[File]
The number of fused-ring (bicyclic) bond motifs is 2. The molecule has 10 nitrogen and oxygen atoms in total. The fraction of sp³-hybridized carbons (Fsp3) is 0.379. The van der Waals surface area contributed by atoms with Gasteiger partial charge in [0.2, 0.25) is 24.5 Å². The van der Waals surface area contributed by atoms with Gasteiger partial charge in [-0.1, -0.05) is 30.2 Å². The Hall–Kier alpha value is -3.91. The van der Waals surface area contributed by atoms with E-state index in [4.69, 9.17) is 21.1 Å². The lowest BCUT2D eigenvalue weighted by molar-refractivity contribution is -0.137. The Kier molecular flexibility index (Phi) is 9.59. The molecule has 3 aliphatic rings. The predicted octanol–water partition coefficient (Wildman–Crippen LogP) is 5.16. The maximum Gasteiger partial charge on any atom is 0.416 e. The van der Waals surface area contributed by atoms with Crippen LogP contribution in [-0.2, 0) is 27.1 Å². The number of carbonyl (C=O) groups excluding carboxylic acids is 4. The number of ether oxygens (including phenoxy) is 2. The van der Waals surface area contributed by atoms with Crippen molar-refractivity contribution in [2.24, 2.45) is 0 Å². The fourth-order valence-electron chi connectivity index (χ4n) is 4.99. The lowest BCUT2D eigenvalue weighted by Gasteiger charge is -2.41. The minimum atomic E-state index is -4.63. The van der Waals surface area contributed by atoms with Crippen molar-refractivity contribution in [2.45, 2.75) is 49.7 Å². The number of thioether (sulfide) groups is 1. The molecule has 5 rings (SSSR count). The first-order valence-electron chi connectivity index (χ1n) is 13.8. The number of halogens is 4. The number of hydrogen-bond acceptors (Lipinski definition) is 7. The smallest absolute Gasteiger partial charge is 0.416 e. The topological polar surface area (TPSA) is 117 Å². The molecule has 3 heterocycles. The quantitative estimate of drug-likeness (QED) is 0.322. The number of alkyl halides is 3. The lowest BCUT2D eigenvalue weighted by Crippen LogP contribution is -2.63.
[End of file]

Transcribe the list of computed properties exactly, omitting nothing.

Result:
The number of fused-ring (bicyclic) bond motifs is 2. The molecule has 10 nitrogen and oxygen atoms in total. The fraction of sp³-hybridized carbons (Fsp3) is 0.379. The van der Waals surface area contributed by atoms with Gasteiger partial charge in [0.2, 0.25) is 24.5 Å². The van der Waals surface area contributed by atoms with Gasteiger partial charge in [-0.1, -0.05) is 30.2 Å². The Hall–Kier alpha value is -3.91. The van der Waals surface area contributed by atoms with E-state index in [4.69, 9.17) is 21.1 Å². The lowest BCUT2D eigenvalue weighted by molar-refractivity contribution is -0.137. The Kier molecular flexibility index (Phi) is 9.59. The molecule has 3 aliphatic rings. The predicted octanol–water partition coefficient (Wildman–Crippen LogP) is 5.16. The maximum Gasteiger partial charge on any atom is 0.416 e. The van der Waals surface area contributed by atoms with Crippen LogP contribution in [-0.2, 0) is 27.1 Å². The number of carbonyl (C=O) groups excluding carboxylic acids is 4. The number of ether oxygens (including phenoxy) is 2. The van der Waals surface area contributed by atoms with Crippen molar-refractivity contribution in [2.24, 2.45) is 0 Å². The fourth-order valence-electron chi connectivity index (χ4n) is 4.99. The lowest BCUT2D eigenvalue weighted by Gasteiger charge is -2.41. The minimum atomic E-state index is -4.63. The van der Waals surface area contributed by atoms with Crippen molar-refractivity contribution in [2.45, 2.75) is 49.7 Å². The number of thioether (sulfide) groups is 1. The molecule has 5 rings (SSSR count). The first-order valence-electron chi connectivity index (χ1n) is 13.8. The number of halogens is 4. The number of hydrogen-bond acceptors (Lipinski definition) is 7. The smallest absolute Gasteiger partial charge is 0.416 e. The topological polar surface area (TPSA) is 117 Å². The molecule has 3 heterocycles. The quantitative estimate of drug-likeness (QED) is 0.322. The number of alkyl halides is 3. The lowest BCUT2D eigenvalue weighted by Crippen LogP contribution is -2.63.